You can claim benefit from the day you stopped working until you get a new job and SARS won’t tax you on benefits paid to you. However, if you refuse to take job opportunities, refuse to go for training if it’s needed or take the advice that would help you get a job, the UIF may refuse to pay you.
Also, it’s a prerequisite that you register as a work-seeker and that you are available for work if you claim UIF Unemployment Benefits. The idea of the fund is not to replace work, but rather to help those who lose or can’t find work support themselves while they actively search for a new job.
A worker can claim by filling out the UIF application forms and submitting them, along with the other required documentation, at the local Labour Department.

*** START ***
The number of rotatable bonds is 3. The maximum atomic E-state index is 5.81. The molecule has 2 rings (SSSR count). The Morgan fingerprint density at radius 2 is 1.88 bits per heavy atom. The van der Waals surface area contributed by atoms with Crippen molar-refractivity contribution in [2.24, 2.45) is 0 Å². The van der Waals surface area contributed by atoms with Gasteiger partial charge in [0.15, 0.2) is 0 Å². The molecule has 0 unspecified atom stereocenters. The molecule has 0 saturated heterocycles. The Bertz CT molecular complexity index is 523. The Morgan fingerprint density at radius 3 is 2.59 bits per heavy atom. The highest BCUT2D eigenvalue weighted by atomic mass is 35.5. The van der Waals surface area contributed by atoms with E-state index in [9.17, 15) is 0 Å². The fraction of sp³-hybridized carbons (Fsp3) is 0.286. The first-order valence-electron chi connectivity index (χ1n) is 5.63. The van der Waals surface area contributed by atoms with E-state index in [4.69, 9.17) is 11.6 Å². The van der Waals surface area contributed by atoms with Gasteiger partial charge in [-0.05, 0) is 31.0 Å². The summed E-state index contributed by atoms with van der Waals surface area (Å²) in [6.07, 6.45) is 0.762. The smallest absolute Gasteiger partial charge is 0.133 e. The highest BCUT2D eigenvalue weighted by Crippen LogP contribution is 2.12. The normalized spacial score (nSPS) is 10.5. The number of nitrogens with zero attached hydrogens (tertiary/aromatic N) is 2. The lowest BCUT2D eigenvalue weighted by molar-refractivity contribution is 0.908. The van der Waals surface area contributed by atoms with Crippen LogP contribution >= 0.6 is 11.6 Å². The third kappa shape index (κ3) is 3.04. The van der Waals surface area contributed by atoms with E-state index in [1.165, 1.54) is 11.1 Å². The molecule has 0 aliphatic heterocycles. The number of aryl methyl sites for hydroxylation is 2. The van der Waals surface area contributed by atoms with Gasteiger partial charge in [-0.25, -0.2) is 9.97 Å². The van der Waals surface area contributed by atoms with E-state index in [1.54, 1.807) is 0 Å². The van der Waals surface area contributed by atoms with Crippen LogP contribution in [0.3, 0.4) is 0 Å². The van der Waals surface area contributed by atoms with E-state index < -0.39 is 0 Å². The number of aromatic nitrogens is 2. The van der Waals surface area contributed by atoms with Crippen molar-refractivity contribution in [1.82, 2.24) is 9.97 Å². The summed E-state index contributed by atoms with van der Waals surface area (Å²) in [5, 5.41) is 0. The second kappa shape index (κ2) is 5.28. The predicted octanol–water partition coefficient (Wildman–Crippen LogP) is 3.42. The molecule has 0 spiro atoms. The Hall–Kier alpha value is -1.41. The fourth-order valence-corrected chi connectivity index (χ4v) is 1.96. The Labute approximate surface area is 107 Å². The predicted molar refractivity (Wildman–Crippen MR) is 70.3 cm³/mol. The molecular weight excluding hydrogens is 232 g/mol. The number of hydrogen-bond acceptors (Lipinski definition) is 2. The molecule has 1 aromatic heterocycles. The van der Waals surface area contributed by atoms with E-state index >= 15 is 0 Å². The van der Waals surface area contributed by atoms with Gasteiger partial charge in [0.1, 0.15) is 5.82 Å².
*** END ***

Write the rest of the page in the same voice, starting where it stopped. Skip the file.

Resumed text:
Will UIF registration help my business?
Yes, it will ensure that your employees are safeguarded if you ever need to fire them. Perhaps the benefit is not that directly linked to a profit gain but it ensures you can take care of your employees in some way if things ever go wrong financially in your business.
Keep in mind, these are the people that help build your business and they deserve to be protected when the economy fails you or if you ever make bad business decisions that cause your employees to lose their daily income. This is especially relevant when their family has no other income and dependents who rely on them.
If an employee offers their daylight hours to help you build your dream, you owe them that security so they can feed their family and get back up in the case of a job loss.